Families remember loved ones on ‘Victims of COVID-19 Remembrance Day’
RICHMOND, Va. (WWBT) - On Monday, the Commonwealth remembered the more than 19,000 Virginians who died from COVID-19 in the last two years.
A bell at Virginia Union University was rung 19 times as state, local and community leaders gathered for a ceremony.
While much of Virginia now has the mindset of moving forward, many families are still grieving the loss of their loved ones from COVID-19.
“His birthday was September the 3rd, and 20 days later, he was gone with the virus,” said Louise Allen.
Despite Monday being COVID-19 Remembrance Day across the Commonwealth, there is not a moment that goes by where Allen does not think of her baby boy.
“This is a heartache right here, seven days a week,” she said.
It is through Allen’s faith and support that she can try to move forward. At Virginia Union University, she was surrounded by state and community members remembering those who died from COVID-19 since 2020.
“I would hope that they would get some level of comfort in knowing that things stop for just a moment to remember these individuals that were lost as a result of it,” said Delegate Delores McQuinn (D – Richmond).
“I feel for them just as I feel for myself,” Allen said.
During the 2021 Regular Session of the General Assembly, McQuinn’s HJR 605 was passed by both chambers designating March 14, 2021, and every year after as “Victims of COVID-19 Remembrance Day” in Virginia.
In 2021, Mayor Levar Stoney announced March 12 would be proclaimed as “COVID-19 Day of Remembrance” in the city of Richmond.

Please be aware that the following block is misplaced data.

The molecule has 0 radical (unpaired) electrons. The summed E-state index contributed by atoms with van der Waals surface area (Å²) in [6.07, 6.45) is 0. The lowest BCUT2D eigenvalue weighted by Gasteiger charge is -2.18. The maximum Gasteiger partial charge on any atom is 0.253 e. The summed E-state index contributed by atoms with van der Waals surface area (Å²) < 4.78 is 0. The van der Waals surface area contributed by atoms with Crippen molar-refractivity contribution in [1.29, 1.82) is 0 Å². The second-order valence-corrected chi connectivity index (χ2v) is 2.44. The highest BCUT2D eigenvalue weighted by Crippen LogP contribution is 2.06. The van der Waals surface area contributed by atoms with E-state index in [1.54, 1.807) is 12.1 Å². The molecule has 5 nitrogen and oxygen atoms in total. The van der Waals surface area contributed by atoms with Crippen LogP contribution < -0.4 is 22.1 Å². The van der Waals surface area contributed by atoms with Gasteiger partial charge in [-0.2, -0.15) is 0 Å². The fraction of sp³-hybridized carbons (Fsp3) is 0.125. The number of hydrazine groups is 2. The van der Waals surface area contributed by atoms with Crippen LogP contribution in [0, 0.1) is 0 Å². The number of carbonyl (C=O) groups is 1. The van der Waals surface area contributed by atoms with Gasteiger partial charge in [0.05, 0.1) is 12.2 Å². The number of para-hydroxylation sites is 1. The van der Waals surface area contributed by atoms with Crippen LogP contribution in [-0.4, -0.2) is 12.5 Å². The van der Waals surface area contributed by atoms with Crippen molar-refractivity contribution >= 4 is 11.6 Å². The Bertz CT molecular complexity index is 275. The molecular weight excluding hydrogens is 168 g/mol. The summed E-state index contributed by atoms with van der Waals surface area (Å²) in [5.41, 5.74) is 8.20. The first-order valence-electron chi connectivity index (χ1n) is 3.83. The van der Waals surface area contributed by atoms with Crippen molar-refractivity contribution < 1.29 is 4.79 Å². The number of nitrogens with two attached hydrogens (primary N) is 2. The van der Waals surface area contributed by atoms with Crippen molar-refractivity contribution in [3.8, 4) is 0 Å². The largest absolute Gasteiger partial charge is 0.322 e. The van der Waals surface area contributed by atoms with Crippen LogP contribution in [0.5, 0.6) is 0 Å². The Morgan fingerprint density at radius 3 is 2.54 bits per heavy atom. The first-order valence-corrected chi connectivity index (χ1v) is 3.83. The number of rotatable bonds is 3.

“My hope is as we move forward, that we use the knowledge, the technology, the expertise that we’ve gained from this, to build upon what we’ve learned, what we experienced, to create more resilience in our community,” Stoney said on Monday.
However, the group also said Virginians need to acknowledge those who are still dealing with the disease.
“Two years later, my husband has never recovered from this disease, from what happened to him,” McQuinn said.
“We need to support those who were left behind and isolated due to increased health risks,” said Delegate Eileen Filler-Corn (D – Fairfax).
However, the pandemic has also impacted folks in other ways - financially and even mentally. Leaders said support is key and goes beyond this day of remembrance.
“We can’t choose one day on the calendar and say this is the day we’re going to be together; this is where we’re going to be united,” Stoney said. “It shouldn’t take so much death and destruction for us to love our fellow brother, fellow sister.”
“At this period in our history, perhaps more significantly than any other period in our history, we must be our brothers and sisters’ keepers,” said Chickahominy Tribe administrator Chief Stephen Adkins.
While the future is unknown when it comes to the COVID-19 pandemic, Allen hopes changes are ahead.
“I just hope they keep working on a cure for the virus,” she said. “I don’t feel like for now, it’s all done, but I think we have put a dent in it.”
According to Stoney, since March 2020, in the city of Richmond, more than 44,000 have been infected with COVID-19; 476 people have died.
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